Scott at Simple Justice is always a source of fascinating issues, and recently he wrote about the Pew report on incarceration:
The Pew report has been the subject of intense interest around the blawgosphere. This is the report that tells us that we finally reached a 1 in 100 incarceration rate (and far higher for minorities) and the cost is blowing the doors off of budgets…
That’s a higher rate of incarceration than any other democracy in the world. It’s also a higher rate of incarceration than any totalitarian dictatorship in the world. And we put young black men in jail at a higher rate than South Africa at the height of apartheid.
(Depending what you’re trying to prove, it can be unfair to compare U.S. incarceration rates to those of unfree countries. In places like North Korea and Myanmar, the incarceration rate is arguably 100% since the entire country functions as a work camp. Put another way, would you prefer a 99% chance of living outside of prison in the U.S., or a 99.25% chance of living outside of prison in Cuba?)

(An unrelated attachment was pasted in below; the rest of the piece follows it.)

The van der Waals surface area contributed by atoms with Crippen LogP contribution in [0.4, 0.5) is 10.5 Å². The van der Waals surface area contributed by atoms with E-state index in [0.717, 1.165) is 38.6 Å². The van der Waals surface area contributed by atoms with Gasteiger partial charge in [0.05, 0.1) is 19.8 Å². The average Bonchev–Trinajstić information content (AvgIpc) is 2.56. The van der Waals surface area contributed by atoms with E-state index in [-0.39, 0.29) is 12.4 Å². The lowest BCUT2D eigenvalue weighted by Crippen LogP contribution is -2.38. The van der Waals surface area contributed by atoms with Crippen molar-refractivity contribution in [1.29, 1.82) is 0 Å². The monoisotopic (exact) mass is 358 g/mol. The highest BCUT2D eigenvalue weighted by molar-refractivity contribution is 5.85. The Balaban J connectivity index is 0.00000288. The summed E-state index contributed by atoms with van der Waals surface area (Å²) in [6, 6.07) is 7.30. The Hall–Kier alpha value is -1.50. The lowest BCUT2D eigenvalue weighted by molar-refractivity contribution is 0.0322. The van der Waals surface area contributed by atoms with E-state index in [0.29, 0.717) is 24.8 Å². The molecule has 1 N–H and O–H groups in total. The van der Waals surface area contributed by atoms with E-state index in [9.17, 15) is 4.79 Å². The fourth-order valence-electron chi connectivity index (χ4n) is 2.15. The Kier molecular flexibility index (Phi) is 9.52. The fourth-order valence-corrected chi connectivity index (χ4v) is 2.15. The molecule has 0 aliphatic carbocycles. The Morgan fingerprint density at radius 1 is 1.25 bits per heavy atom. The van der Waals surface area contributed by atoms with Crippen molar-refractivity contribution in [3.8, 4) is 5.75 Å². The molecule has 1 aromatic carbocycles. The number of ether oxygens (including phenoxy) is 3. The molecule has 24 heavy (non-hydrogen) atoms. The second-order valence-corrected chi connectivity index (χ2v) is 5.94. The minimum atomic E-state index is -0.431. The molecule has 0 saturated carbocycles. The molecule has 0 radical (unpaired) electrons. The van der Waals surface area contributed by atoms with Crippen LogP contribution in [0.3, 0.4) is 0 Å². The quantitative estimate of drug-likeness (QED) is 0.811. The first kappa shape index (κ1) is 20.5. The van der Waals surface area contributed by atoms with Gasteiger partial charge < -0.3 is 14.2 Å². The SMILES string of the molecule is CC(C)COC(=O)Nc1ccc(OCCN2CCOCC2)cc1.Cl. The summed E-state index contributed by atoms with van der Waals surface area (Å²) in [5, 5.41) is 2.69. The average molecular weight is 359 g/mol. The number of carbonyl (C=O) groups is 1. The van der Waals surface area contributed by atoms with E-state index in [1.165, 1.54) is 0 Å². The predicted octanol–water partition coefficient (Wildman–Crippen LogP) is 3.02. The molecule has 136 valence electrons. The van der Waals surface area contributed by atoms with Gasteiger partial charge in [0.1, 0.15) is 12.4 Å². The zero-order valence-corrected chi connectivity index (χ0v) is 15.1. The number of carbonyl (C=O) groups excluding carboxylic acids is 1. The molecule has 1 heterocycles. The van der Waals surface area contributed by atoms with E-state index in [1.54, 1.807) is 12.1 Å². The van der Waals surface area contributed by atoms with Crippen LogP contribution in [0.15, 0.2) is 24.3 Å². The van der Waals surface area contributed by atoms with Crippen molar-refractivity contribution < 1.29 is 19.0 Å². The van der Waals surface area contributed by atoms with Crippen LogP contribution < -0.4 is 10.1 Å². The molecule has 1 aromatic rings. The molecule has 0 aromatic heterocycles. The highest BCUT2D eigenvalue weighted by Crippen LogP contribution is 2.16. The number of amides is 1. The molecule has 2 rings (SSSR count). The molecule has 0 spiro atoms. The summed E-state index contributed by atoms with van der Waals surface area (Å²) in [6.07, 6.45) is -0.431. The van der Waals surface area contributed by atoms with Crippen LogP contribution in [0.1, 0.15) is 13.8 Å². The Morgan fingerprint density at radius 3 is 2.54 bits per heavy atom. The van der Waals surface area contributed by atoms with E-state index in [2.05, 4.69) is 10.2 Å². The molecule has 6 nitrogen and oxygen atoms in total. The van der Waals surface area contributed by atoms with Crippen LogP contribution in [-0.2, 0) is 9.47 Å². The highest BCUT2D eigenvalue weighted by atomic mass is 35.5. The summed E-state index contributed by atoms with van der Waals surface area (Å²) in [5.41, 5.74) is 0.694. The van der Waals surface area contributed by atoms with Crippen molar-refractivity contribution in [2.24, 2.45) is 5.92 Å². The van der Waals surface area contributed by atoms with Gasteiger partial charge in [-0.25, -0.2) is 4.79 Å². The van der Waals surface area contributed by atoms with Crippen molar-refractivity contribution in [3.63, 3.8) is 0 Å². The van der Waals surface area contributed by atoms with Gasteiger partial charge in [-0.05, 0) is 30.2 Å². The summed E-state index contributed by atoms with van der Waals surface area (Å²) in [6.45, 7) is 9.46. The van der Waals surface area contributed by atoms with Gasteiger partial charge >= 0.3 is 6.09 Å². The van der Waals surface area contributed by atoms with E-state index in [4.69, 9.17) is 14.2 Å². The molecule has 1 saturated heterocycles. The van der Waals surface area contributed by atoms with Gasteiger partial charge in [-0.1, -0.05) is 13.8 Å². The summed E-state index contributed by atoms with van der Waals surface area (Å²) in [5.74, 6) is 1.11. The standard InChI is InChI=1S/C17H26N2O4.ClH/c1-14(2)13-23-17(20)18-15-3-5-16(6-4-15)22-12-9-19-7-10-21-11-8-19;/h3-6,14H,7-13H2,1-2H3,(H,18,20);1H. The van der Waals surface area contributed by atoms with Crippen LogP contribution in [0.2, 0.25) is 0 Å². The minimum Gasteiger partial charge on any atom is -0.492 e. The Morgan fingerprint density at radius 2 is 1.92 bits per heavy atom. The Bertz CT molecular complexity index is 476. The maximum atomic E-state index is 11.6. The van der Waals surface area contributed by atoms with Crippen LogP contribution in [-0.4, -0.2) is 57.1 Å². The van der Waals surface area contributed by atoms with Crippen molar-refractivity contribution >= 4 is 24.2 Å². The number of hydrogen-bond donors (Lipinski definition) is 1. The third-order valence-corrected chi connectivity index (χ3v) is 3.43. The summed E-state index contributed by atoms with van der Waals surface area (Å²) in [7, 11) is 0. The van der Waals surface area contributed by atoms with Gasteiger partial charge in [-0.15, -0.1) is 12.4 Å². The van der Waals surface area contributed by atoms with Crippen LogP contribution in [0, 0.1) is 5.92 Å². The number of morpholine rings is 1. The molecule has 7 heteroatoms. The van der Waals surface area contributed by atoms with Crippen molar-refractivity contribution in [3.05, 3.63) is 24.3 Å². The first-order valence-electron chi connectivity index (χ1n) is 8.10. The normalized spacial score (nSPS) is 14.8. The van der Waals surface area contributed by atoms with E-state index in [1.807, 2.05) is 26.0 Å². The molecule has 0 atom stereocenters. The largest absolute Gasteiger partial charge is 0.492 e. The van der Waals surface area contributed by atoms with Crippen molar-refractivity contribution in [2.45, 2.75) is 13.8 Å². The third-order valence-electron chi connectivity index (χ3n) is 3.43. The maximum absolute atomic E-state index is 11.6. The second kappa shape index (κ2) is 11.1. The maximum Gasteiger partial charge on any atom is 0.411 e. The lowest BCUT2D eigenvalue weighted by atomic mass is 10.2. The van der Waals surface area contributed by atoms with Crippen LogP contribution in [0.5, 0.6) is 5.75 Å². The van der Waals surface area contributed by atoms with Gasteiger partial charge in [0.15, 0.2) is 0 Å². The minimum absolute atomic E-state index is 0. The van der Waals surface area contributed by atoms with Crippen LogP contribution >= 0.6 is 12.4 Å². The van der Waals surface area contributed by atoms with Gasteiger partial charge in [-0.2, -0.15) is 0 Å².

Scott’s post is in response to a New York Times piece by Adam Liptak:
In juxtaposition to the report, Liptak brings in Paul Cassell, Utah lawprof, former federal judge and victim’s rights advocate (though Liptak doesn’t mention this last piece).
“We aren’t really getting the return in public safety from this level of incarceration,” said Susan Urahn, the center’s managing director.
But Paul Cassell, a law professor at the University of Utah and a former federal judge, said the Pew report considered only half of the cost-benefit equation and overlooked the “very tangible benefits: lower crime rates.”
Scott goes on to argue that we don’t really have good proof of the relationship between incarceration rates and crime rates. I’m sure he’s right that the relationship is weak, but I’m also pretty sure that some relationship exists.